I'm looking to replicate the montage in the photo, which involves attaching an epoxy beam to a bicycle handlebar (it's a science project), as I show in the drawing. The beam must be very well fixed to maximize its vibrations. do you have an idea to achieve this?

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    3D print some kind of bracket like the one shown in the photo and drawing? On a bigger, treadless stem you might be able to just tie a metal (or wooden) plate to the stem with zip ties. I’ve done so to mount a navigation device.
    – Michael
    Jan 16 at 21:10
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    Are you trying to power the LED light with electricity generated from vibrations? If so, consider a clamp where the unsupported length can be "tuned" either by adding/removing weights, or simply by adjusting the unsupported length. I suspect you're looking for some kind of resonant frequency on a specific type of road surface.
    – Criggie
    Jan 16 at 21:28
  • @Criggie Do you have any idea of any type of clamp?
    – Julien
    Jan 16 at 22:25
  • Does it have to be on the handle bar and is the bike one picture yours? Asking some (touring) bikes have mounting points (M5 screws) on the fork, or it can also be fixed on the luggage carrier or on the bottle carrier points. The advantage there is that it would be mounted straight on the frame, so vibrations can be maximised. If the bike depicted is not yours and the handlebar allows it, the stem cap can also be an option: youtube.com/watch?v=WI1FX22PIvc
    – Renaud
    Jan 17 at 6:46

I think your sketch is great. However use slots instead of holes for the screws, so you can tune the length, to aim for a resonant frequency at the speed you want to ride.

Simplify it by using two saddle clamps instead of the pictured round thing. Saddle clamps are often used for securing pipe to a wall.

One of your main problems will be rotation over time - the front will drop down like a cheap headlight. If your handlebars are steel, then consider drilling into them and using one additional bolt to prevent rotation. You could also weigh as much behind the bars as you do in front, so they are "balanced".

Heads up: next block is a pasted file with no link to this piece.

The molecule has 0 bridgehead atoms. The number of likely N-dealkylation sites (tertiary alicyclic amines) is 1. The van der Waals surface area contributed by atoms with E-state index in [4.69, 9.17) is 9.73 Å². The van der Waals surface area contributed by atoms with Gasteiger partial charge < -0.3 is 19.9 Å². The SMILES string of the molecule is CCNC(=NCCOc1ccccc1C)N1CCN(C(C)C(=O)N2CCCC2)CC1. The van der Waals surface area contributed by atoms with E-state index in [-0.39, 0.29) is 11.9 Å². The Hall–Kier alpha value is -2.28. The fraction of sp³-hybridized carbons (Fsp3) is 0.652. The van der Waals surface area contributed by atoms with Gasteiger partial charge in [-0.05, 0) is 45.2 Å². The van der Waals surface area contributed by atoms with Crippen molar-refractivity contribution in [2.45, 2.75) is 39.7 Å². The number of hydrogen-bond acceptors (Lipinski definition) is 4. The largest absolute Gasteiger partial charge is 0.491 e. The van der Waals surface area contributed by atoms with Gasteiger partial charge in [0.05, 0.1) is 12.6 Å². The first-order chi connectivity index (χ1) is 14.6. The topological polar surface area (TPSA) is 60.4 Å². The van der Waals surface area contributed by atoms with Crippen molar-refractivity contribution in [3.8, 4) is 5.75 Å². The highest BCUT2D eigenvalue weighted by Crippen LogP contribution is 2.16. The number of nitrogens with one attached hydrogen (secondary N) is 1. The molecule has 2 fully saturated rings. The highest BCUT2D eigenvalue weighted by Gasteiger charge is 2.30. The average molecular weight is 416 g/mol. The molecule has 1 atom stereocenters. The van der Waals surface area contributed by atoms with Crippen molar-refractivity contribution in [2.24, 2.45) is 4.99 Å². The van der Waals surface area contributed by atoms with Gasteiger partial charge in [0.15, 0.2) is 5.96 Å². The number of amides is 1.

You can hang the beam below the bars too - it doesn't have to be on top. Mind out for knee-strike though if its off to the side.

Lastly does this need to be on the bars? You could secure the device to the stem so it points straight out the front in the middle, which gives more material to buttress the unsupported arm out the front. This might help with cable snagging while turning.

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    Drilling into your handlebar, even if it’s steel, is probably extremely unsafe. OP would be better off just clamping harder, perhaps with some carbon paste.
    – MaplePanda
    Jan 17 at 3:32
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    @MaplePanda No - steel should be fine for drilling a small antirotation bolt. Its not carbon, its not aluminium. Another way to reduce rotation is to clamp a hard steel rod between clamp and bar, which will subtly deform both which provides some tooth.
    – Criggie
    Jan 17 at 5:07

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